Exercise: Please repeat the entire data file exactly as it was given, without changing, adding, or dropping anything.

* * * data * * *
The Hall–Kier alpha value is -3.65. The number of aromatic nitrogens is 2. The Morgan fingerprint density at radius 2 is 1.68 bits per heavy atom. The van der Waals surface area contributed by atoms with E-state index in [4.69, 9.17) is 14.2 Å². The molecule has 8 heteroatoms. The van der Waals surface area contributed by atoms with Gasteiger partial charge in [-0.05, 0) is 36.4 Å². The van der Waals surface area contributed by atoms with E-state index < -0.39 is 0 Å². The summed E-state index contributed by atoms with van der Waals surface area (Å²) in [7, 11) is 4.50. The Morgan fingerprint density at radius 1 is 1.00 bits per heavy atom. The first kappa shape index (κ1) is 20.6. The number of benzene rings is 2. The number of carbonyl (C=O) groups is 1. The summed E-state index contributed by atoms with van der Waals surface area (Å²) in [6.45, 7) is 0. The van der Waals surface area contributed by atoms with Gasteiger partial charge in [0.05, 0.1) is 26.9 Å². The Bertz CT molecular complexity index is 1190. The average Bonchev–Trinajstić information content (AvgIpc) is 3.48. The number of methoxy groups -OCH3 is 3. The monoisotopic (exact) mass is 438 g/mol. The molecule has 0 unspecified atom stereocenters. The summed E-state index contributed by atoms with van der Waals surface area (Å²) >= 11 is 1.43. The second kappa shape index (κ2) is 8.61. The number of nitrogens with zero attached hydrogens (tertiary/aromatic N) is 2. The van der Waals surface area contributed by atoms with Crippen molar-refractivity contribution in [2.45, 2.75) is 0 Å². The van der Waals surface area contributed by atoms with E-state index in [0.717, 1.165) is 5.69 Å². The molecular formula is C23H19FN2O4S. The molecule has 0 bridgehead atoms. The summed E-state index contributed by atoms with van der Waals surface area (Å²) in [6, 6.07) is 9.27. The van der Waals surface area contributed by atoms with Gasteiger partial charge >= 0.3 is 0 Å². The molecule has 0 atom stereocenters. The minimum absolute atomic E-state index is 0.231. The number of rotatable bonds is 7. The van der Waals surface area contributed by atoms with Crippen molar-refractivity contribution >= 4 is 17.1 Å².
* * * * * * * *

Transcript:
The Hall–Kier alpha value is -3.65. The number of aromatic nitrogens is 2. The Morgan fingerprint density at radius 2 is 1.68 bits per heavy atom. The van der Waals surface area contributed by atoms with E-state index in [4.69, 9.17) is 14.2 Å². The molecule has 8 heteroatoms. The van der Waals surface area contributed by atoms with Gasteiger partial charge in [-0.05, 0) is 36.4 Å². The van der Waals surface area contributed by atoms with E-state index < -0.39 is 0 Å². The summed E-state index contributed by atoms with van der Waals surface area (Å²) in [7, 11) is 4.50. The Morgan fingerprint density at radius 1 is 1.00 bits per heavy atom. The first kappa shape index (κ1) is 20.6. The number of benzene rings is 2. The number of carbonyl (C=O) groups is 1. The summed E-state index contributed by atoms with van der Waals surface area (Å²) in [6.45, 7) is 0. The van der Waals surface area contributed by atoms with Gasteiger partial charge in [0.05, 0.1) is 26.9 Å². The Bertz CT molecular complexity index is 1190. The average Bonchev–Trinajstić information content (AvgIpc) is 3.48. The number of methoxy groups -OCH3 is 3. The monoisotopic (exact) mass is 438 g/mol. The molecule has 0 unspecified atom stereocenters. The summed E-state index contributed by atoms with van der Waals surface area (Å²) >= 11 is 1.43. The second kappa shape index (κ2) is 8.61. The number of nitrogens with zero attached hydrogens (tertiary/aromatic N) is 2. The van der Waals surface area contributed by atoms with Crippen molar-refractivity contribution in [2.45, 2.75) is 0 Å². The van der Waals surface area contributed by atoms with E-state index in [0.717, 1.165) is 5.69 Å². The molecular formula is C23H19FN2O4S. The molecule has 0 bridgehead atoms. The summed E-state index contributed by atoms with van der Waals surface area (Å²) in [6, 6.07) is 9.27. The van der Waals surface area contributed by atoms with Gasteiger partial charge >= 0.3 is 0 Å². The molecule has 0 atom stereocenters. The minimum absolute atomic E-state index is 0.231. The number of rotatable bonds is 7. The van der Waals surface area contributed by atoms with Crippen molar-refractivity contribution >= 4 is 17.1 Å².